Storage

Examples of popular domestic battery storage in the UK include Tesla Powerwall, Sonnen Battery and Powervault.[ citation needed ]

Large scale solar power parks

Name MW CountyLocationOperational from
Shotwick solar farm72Flintshire2016

The first solar park in Wales became operational in 2011 at Rhosygilwen, north Pembrokeshire. [31]

On 13 July 2011, construction of the largest solar park in the United Kingdom was completed in Newark-on-Trent in Nottinghamshire. The 4.9 MW free-field system was built in just seven weeks after being granted planning permission. The system generates an estimated 4,860 MW·h of electricity (an average power of 560 kW) into the national grid each year. [32] There are several other examples of 4–5 MW field arrays of photovoltaics in the UK, including the 5 MW Language Solar Park, the 5 MW Westmill Solar Farm, the 4.51 MW Marsten Solar Farm and Toyota's 4.6 MW plant in Burnaston, Derbyshire. [33]

The first large solar farm in the United Kingdom, a 32 MW solar farm, began construction in November 2012. It is located in Leicestershire, between the runways of the former military airfield, Wymeswold. [34]

As of June 2014 there were 18 schemes generating more than 5 MW and 34 in planning or construction in Wales. [35]

Many of the solar panels can be monitored on the internet, such as the Slepe Farm in Dorset, a 492 kW solar field. [36]

Planning Considerations

The adding of Solar Panels to the external elevations and roofs of a dwelling will change the appearance of both the property and local street view. This in some cases will require Planning Permission from the Local Authority. A Listed Building or Conservation Area, Planning Permission is mandatory. A domestic dwelling outside of the constraints of Listed Buildings and Conservation Areas where Solar Panels are being installed, then the home owner can in most cases, as long as certain height limitations are adhered too, can proceed under their Permitted Development rights.

Government programmes

The Energy Saving Trust that administers government grants for domestic photovoltaic systems, the Low Carbon Building Programme, estimates that an installation for an average-sized house would cost between £5,000–£8,000, with most domestic systems usually between 1.5 and 3 kWp, and yield annual savings between £150 and £200 (in 2008). [37]

The Green Energy for Schools programme will be providing 100 schools across the UK with solar panels. The first school in Wales was at Tavernspite, in Pembrokeshire, which has received panels worth £20,000, sufficient to produce 3,000 kW·h of electricity each year. [38]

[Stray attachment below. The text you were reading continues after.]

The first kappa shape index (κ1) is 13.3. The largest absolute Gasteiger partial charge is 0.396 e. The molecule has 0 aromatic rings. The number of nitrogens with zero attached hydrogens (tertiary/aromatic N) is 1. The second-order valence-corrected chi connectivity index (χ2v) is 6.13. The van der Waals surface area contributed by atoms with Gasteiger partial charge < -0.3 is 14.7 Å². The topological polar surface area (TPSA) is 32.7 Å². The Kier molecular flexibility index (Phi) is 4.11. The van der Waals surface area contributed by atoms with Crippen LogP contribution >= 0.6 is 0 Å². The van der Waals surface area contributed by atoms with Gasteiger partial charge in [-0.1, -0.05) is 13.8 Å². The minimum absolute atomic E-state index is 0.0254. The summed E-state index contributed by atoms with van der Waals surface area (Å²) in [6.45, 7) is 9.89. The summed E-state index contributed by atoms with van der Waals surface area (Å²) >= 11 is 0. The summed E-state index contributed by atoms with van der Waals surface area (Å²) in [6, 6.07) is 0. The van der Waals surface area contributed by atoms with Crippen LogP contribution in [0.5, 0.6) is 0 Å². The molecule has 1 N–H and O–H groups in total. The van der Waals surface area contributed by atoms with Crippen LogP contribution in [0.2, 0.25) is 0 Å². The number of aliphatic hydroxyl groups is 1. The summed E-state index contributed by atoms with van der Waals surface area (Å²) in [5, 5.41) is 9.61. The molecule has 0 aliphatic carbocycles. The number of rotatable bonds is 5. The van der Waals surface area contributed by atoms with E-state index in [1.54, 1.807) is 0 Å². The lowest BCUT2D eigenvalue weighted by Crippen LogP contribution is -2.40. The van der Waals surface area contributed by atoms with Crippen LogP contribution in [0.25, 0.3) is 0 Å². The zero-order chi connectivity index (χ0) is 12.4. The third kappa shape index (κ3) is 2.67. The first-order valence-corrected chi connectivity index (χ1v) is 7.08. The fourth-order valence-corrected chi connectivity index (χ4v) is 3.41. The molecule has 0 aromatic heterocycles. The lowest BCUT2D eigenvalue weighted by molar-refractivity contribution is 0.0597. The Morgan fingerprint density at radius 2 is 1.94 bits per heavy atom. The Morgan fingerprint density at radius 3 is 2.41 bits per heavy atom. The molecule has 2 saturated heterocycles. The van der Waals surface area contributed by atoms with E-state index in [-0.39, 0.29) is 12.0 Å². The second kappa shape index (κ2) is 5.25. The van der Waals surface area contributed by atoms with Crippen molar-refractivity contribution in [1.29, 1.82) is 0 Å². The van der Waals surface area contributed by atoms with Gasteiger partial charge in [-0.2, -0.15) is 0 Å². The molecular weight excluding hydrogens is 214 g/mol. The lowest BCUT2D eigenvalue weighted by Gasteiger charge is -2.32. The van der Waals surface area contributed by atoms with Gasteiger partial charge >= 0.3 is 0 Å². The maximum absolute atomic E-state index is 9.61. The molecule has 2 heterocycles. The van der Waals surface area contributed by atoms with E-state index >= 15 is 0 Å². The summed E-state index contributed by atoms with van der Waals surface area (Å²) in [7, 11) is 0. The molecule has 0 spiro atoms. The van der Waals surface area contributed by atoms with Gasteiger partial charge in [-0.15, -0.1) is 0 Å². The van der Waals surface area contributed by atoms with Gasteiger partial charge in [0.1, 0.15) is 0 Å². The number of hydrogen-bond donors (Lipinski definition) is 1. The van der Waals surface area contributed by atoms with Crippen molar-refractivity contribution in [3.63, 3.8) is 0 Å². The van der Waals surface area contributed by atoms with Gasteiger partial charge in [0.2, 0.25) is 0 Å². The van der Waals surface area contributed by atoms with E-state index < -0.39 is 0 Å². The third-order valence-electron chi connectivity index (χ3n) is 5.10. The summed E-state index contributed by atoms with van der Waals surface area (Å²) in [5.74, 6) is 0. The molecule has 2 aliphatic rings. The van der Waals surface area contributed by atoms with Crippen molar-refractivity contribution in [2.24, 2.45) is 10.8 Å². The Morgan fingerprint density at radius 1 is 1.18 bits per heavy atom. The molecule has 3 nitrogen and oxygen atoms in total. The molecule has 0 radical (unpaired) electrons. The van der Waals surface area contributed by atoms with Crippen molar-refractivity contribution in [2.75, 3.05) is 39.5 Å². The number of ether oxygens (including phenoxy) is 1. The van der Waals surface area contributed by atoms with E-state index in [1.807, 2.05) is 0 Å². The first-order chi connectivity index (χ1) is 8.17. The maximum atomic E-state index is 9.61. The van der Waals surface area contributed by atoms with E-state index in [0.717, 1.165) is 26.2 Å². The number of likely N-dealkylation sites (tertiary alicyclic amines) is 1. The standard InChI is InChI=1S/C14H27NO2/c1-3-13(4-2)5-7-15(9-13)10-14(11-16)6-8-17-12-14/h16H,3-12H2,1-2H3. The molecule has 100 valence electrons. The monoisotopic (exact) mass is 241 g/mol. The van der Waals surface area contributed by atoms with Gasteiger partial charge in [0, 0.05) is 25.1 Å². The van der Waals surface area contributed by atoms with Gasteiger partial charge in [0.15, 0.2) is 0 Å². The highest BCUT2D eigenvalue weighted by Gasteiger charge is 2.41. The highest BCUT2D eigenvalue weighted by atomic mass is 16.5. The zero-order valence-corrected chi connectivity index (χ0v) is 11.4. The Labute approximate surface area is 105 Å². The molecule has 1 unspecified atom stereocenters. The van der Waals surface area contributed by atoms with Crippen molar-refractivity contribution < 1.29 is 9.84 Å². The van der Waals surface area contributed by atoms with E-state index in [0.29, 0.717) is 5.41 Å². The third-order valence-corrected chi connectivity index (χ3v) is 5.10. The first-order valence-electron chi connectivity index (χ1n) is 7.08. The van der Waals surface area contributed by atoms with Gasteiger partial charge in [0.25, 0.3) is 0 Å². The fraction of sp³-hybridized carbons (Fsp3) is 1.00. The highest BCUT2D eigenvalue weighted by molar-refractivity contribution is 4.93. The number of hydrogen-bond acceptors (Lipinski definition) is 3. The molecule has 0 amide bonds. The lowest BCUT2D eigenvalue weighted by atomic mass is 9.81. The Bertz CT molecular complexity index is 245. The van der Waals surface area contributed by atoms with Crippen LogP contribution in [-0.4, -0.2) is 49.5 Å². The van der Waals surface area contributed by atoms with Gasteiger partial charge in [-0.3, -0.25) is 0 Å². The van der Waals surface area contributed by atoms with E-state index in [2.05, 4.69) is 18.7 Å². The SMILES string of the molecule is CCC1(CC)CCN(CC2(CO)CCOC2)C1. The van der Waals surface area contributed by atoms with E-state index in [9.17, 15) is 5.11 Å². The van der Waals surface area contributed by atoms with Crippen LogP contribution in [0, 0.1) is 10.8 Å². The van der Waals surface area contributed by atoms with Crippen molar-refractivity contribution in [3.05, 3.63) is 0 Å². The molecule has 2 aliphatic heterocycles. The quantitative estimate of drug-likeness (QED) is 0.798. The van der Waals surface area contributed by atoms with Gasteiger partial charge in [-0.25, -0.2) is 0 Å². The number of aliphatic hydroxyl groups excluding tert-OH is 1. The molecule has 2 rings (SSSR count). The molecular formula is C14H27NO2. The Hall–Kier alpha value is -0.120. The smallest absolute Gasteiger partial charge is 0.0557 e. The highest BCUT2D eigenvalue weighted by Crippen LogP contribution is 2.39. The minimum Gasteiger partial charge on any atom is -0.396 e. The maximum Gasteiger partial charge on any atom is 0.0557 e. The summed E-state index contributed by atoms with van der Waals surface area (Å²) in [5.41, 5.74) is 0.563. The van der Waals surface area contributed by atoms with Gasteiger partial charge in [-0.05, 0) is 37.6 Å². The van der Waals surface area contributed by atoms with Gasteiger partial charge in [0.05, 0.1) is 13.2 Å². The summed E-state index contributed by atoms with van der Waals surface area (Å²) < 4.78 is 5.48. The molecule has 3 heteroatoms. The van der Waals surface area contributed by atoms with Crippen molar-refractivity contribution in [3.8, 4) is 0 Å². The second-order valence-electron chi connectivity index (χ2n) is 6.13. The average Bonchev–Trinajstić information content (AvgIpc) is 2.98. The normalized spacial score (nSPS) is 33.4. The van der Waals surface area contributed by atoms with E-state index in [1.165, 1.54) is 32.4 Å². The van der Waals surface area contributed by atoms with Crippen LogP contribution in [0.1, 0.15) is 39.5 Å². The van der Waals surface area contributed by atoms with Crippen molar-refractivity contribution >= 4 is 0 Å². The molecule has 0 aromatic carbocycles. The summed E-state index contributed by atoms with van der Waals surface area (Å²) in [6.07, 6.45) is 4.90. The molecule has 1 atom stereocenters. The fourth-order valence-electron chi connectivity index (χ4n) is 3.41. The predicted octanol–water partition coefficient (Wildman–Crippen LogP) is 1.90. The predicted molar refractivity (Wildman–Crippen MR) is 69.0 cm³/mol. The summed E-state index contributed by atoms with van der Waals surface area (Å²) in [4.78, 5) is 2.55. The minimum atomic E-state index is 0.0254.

The average UK home consumes about 3000 kWh of electricity per year, equivalent to about 1 ton of CO2 per home (clearly dependent on electricity industry energy mix). That equates to 25 million tons of CO2 per year from UK domestic electricity consumption. At this time (Sep 2019) there is no compulsion for new builds to incorporate any solar power (or wind where feasible).

Feed-in tariff

Discussion on implementation of a feed-in tariff programme concluded on 26 September 2008, and the results were published in 2009. [39]

The government in the UK agreed in April 2010 to pay for all grid-connected generated electricity at an initial rate of up to 41.3p (US$0.67) per kWh, whether used locally or exported. [40] The rates proved more attractive than necessary, and in August 2011, were drastically reduced for installations over 50 kW, [41] a policy change criticized as marking "the end of the UK’s solar industry as we know it". [42]

Feed In Tariff rates are adjusted annually by the government. [43] As of 8 February 2016, the rate is 4.39 pence per kWh of power generated for domestic systems of 4kWp (p means peak i.e. the maximum power that the system can produce) or less and where homes meet the minimum EPC requirement of band D. [44] The Export Tariff is 4.85 pence per kWh exported to the grid. The amount of electricity exported is not usually measured for domestic installations. It is calculated by assuming that 50% of the electricity produced is exported into the grid.

The Department of Business Energy and Industrial Strategy (BEIS) published a consultation on 19 July 2018. In this, they state their intention to close the Feed-in Tariff scheme to new applicants from 1 April 2019 [45] and will not be replaced by a new subsidy. [46]

On 10 June 2019, Ofgem announced [47] BEIS have introduced the Smart Export Guarantee (SEG). The SEG will be in force from 1 January 2020. This is not a direct replacement of the feed-in tariff scheme, but rather a new initiative that will reward solar generators for electricity exported to the grid. Energy suppliers with more than 150,000 domestic customers will be obligated to provide at least one export tariff [48] . The export tariff rate must be greater than zero. Export will be measured by smart meters which the energy supplier will install free of charge.

Net metering

Net metering is only available from one company, Eastern Energy, where it is referred to as "SolarNet". [49]

Future

Decentralised smaller scale generators which are not connected directly to the transmission network are forecast to increase. [50] New solar farms and battery storage may help to meet increased demand from electric vehicles. [51]

See also

Related Research Articles

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Solar power by country

Many nations have installed significant solar power capacity into their electrical grids to supplement or provide an alternative to conventional energy sources. Solar power plants use one of two technologies:

Solar power in Australia

Solar power in Australia is a fast growing industry. As of June 2019, Australia's over 2.15 million solar PV installations had a combined capacity of 12,959 MW photovoltaic (PV) solar power, of which 3,819 MW were installed in the preceding 12 months. In 2019, 59 solar PV projects with a combined capacity of 2,881 MW were either under construction, constructed or due to start construction having reached financial closure. Solar accounted for 5.2% of Australia's total electrical energy production in 2018.

Building-integrated photovoltaics photovoltaic materials that are used to replace conventional building materials in parts of the building envelope